Key Points

  • OPEC discoveries spiked in mid-1980's
  • Claimed reserves are nearly flat except at spike, implying that discoveries exactly offset production
  • In 1983, OPEC pegged production to claimed reserves
  • OPEC claimed reserves ~775 Gbl
  • Excluding spikes shows reserves ~475 Gbl
  • "As for Iran, the usually accepted official 132 billion barrels (2.10×1010 m3) is almost 100 billion barrels (1.6×1010 m3) over any realistic assay." - Ali Morteza Samsam Bakhtiari (Senior expert, National Iranian Oil Company)
  • Enhanced oil recovery techniques can increase production from 30% to 70% using fluid pumped under the field (CO2 or sea water) or horizontal drilling, but flow rates may be more important than ultimate recovery.
  • Public awareness of greenhouse gas emissions are putting pressure on oil companies to consider options other than tar sands, oil shale or coal-to-liquids which are all very energy intensive and emit more CO2 than conventional oil recovery operations. At present, there are no carbon sequestration plants in full scale use.
  • It (the IEA) looked at 800 of the world's oilfields and found the average rate of decline was 6.7 percent for those that have passed their production peak. It expects that rate to increase to 8.6 percent in 2030. (see IEA sees oil above $100, recognizes supply limit)

From Oilwatch monthly 19 November 2008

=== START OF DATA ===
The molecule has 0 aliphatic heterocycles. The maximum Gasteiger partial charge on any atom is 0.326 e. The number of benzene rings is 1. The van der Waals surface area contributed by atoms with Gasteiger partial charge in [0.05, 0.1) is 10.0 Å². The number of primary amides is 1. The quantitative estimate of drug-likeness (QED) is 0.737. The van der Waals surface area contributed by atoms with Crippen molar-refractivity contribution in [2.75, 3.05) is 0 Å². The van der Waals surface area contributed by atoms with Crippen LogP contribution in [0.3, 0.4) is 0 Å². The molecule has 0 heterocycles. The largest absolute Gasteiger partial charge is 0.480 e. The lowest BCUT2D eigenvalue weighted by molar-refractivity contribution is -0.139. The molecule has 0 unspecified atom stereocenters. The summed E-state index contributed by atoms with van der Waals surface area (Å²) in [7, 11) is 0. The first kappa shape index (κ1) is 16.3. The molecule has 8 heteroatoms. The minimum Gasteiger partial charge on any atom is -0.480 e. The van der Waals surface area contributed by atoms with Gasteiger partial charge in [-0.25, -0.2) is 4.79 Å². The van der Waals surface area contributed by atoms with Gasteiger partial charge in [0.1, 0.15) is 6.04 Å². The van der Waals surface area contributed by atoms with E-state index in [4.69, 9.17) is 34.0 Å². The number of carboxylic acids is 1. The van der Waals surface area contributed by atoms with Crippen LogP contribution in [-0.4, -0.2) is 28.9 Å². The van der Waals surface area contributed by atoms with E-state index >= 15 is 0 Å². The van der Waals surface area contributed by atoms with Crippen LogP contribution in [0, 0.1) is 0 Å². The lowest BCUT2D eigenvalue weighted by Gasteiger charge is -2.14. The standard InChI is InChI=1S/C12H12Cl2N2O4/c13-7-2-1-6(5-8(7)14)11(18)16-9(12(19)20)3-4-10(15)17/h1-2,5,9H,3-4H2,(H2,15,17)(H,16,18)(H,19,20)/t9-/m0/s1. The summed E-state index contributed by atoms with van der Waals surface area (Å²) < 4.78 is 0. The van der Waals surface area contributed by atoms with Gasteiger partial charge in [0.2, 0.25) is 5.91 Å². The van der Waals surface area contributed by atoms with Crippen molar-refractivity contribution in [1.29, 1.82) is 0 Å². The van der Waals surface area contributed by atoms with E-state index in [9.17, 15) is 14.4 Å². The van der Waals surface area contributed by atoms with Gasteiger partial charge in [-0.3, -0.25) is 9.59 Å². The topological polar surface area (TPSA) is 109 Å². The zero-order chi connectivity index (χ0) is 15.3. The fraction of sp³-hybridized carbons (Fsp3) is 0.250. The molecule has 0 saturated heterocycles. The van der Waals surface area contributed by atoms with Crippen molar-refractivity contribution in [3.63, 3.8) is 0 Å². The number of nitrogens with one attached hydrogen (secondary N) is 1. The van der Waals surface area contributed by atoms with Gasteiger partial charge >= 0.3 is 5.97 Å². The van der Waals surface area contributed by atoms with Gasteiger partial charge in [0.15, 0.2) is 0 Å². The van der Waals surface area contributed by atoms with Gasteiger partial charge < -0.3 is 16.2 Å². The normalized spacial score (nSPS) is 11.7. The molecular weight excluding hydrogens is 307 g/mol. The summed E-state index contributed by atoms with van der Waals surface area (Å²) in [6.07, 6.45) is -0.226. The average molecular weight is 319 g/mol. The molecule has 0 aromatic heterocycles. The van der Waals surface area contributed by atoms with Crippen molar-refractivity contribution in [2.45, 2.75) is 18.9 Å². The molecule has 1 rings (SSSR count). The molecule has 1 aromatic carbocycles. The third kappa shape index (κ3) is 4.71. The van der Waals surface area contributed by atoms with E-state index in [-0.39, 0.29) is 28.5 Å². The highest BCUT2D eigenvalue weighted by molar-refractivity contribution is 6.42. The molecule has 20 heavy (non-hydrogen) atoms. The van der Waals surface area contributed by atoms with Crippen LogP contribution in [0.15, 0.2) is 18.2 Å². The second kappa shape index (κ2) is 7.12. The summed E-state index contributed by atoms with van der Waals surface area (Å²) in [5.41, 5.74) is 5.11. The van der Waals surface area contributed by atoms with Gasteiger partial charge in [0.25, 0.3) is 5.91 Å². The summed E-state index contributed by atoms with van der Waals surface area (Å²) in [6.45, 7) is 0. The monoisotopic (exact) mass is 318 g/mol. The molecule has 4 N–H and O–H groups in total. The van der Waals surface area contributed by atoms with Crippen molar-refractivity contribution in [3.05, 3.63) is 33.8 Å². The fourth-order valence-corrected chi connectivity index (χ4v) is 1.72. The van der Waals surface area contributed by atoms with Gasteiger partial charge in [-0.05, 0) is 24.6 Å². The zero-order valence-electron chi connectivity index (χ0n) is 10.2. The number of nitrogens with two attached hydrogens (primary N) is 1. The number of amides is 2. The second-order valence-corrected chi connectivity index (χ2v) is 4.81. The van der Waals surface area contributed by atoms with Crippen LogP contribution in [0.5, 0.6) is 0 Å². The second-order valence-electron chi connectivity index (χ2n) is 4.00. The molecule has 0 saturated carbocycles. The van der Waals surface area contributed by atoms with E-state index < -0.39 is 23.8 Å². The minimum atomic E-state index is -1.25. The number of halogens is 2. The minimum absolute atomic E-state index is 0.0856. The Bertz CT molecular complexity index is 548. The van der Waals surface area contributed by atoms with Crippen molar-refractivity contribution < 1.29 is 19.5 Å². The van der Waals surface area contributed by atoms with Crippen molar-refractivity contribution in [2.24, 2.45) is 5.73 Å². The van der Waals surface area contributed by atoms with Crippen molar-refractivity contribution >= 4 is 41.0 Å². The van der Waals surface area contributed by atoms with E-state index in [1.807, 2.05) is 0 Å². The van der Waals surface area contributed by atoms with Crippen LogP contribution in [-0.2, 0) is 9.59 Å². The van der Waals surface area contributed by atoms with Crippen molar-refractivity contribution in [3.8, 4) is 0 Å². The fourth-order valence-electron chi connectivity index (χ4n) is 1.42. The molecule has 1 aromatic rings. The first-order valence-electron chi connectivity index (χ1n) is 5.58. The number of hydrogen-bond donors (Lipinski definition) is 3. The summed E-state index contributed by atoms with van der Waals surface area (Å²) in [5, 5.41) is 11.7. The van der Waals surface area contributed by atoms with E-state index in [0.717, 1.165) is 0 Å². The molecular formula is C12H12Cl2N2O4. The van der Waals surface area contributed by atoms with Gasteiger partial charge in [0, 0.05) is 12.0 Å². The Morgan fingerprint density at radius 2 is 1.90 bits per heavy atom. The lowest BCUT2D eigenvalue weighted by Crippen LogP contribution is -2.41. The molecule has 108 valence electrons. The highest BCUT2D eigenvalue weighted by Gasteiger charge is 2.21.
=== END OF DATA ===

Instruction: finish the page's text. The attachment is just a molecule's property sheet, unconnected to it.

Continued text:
Average global production in 2007 was 85.41 million b/d according to the IEA. In 2008 an average of 86.82 million b/d has been produced from January to October. The US Energy Information Administration (EIA) in their International Petroleum Monthly puts average global 2007 production at 84.40 million b/d and average liquids production from January to August 2008 at 85.73 million b/d.

From The Oil Crunch, securing the UK's energy future
"In the 1980s, many OPEC nations announced that they had much bigger reserves than they had earlier declared. They did this at a time of low oil prices, which ought if anything to have been shrinking reserves. Many experts believe that this mass inflation of the figures happened not because they found more oil, but because OPEC began in 1983 to link its production quotas to the size of national reserves. As a result of this political game, the world’s supposedly proved reserves of 1,200 billion barrels are probably overstated by at least 300 billion barrels.